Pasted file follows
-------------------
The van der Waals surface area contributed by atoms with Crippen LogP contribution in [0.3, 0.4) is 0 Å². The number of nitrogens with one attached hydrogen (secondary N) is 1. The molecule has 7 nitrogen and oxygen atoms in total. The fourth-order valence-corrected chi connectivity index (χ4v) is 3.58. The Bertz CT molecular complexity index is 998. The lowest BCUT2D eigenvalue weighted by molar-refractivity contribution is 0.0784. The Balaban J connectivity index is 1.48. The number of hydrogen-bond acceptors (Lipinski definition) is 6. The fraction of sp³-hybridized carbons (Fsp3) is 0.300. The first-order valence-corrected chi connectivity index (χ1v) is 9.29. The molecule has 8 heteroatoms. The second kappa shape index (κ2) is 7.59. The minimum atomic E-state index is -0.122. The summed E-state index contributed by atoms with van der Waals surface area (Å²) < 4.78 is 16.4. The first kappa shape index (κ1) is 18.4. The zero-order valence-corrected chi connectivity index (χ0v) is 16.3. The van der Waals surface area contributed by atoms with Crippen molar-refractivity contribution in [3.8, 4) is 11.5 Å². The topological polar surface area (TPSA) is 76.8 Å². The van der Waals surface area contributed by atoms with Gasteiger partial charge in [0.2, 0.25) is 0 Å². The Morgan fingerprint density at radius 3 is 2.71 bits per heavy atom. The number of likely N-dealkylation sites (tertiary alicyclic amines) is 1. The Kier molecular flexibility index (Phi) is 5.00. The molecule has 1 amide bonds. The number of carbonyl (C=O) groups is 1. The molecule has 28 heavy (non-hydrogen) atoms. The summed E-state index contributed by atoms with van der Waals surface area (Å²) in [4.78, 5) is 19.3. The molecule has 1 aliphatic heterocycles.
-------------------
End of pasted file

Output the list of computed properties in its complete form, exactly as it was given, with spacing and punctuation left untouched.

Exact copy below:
The van der Waals surface area contributed by atoms with Crippen LogP contribution in [0.3, 0.4) is 0 Å². The number of nitrogens with one attached hydrogen (secondary N) is 1. The molecule has 7 nitrogen and oxygen atoms in total. The fourth-order valence-corrected chi connectivity index (χ4v) is 3.58. The Bertz CT molecular complexity index is 998. The lowest BCUT2D eigenvalue weighted by molar-refractivity contribution is 0.0784. The Balaban J connectivity index is 1.48. The number of hydrogen-bond acceptors (Lipinski definition) is 6. The fraction of sp³-hybridized carbons (Fsp3) is 0.300. The first-order valence-corrected chi connectivity index (χ1v) is 9.29. The molecule has 8 heteroatoms. The second kappa shape index (κ2) is 7.59. The minimum atomic E-state index is -0.122. The summed E-state index contributed by atoms with van der Waals surface area (Å²) < 4.78 is 16.4. The first kappa shape index (κ1) is 18.4. The zero-order valence-corrected chi connectivity index (χ0v) is 16.3. The van der Waals surface area contributed by atoms with Crippen molar-refractivity contribution in [3.8, 4) is 11.5 Å². The topological polar surface area (TPSA) is 76.8 Å². The van der Waals surface area contributed by atoms with Gasteiger partial charge in [0.2, 0.25) is 0 Å². The Morgan fingerprint density at radius 3 is 2.71 bits per heavy atom. The number of likely N-dealkylation sites (tertiary alicyclic amines) is 1. The Kier molecular flexibility index (Phi) is 5.00. The molecule has 1 amide bonds. The number of carbonyl (C=O) groups is 1. The molecule has 28 heavy (non-hydrogen) atoms. The summed E-state index contributed by atoms with van der Waals surface area (Å²) in [4.78, 5) is 19.3. The molecule has 1 aliphatic heterocycles.